Tunisia Online Marketing Country Profile
Tunisia is one of the most promising markets in the Middle East and North Africa region right now, with an open market, low competition, and Web-savvy population. Marketers looking to expand their business into Tunisia will be met with great opportunities for low-cost and high-visibility advertisements and high chances of success. In this Tunisia Online Marketing Country Profile, we will demonstrate the potential offered by the Tunisian market by giving a quick description of the country’s background, exploring SEO competition and PPC advertising, and providing insight into the business and consumption culture of Tunisia.
Basic Overview of Tunisia
Following is a short description of the demographics, economy, and social pressures of Tunisia, accompanied by brief descriptions of how this information can help you structure and focus your marketing efforts in the country.
Of Tunisia’s population of just over 11 million (as of July 2016), over 98% identifies as Arab and about 99.1% are Sunni Muslim. Minority groups in the country include Europeans and Jewish groups of varying nationalities (each makes up just under 1% of the country’s population). Due to its low birth rate and the high migration rate caused by recent political turmoil, this population has been growing at a very slow rate for the past several years. Tunisia also has one of the largest unemployment rates in the world, with the youth population close to 38% unemployment. Based on these demographic statistics, advertisements should be targeted in a way that is respectful to the Muslim community and avoids potentially offensive content. Marketers should also be aware of the poverty of the country reflected by the high unemployment rate and the dependency ratio of nearly 45%.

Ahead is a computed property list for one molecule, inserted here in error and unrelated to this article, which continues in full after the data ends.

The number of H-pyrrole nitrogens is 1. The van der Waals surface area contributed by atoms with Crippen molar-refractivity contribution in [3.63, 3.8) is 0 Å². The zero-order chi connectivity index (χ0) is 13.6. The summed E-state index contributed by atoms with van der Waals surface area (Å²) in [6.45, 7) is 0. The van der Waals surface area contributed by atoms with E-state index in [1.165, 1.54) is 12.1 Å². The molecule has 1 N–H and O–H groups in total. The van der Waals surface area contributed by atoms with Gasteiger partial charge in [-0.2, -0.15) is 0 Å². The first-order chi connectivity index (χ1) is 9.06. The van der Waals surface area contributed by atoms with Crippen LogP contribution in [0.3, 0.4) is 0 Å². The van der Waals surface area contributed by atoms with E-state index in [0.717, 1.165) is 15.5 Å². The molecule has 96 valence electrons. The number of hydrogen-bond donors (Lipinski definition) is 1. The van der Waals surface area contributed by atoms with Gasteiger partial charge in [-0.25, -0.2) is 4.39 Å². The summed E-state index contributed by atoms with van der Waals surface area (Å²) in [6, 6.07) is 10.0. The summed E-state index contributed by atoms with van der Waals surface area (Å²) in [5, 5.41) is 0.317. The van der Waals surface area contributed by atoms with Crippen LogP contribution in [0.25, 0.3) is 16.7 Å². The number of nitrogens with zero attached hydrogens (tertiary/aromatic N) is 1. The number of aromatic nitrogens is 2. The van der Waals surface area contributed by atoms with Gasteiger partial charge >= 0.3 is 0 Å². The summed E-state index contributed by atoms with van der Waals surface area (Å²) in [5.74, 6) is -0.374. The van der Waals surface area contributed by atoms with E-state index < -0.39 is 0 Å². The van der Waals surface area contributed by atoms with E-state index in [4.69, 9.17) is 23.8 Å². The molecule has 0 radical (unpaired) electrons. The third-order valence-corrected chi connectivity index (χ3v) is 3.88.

Although Tunisia was once considered hugely successful in terms of economic growth due to its diverse market economy, the corruption under the Ben Ali regime greatly increased employment, worsened living conditions, and decreased tourism. GDP growth has slowed to less than 1% as the new government tries to re-establish trust in business and investment and make the country more attractive to tourists. As of September 2016, the quarterly growth rate in Tunisia was only .2%. In 2015, Tunisia’s GDP had declined to 43 billion from 47.6 billion the year before. This information shows digital marketers that they need to build great trust to be able to successfully market online in Tunisia, and that they need to be aware of adverse economic and social conditions.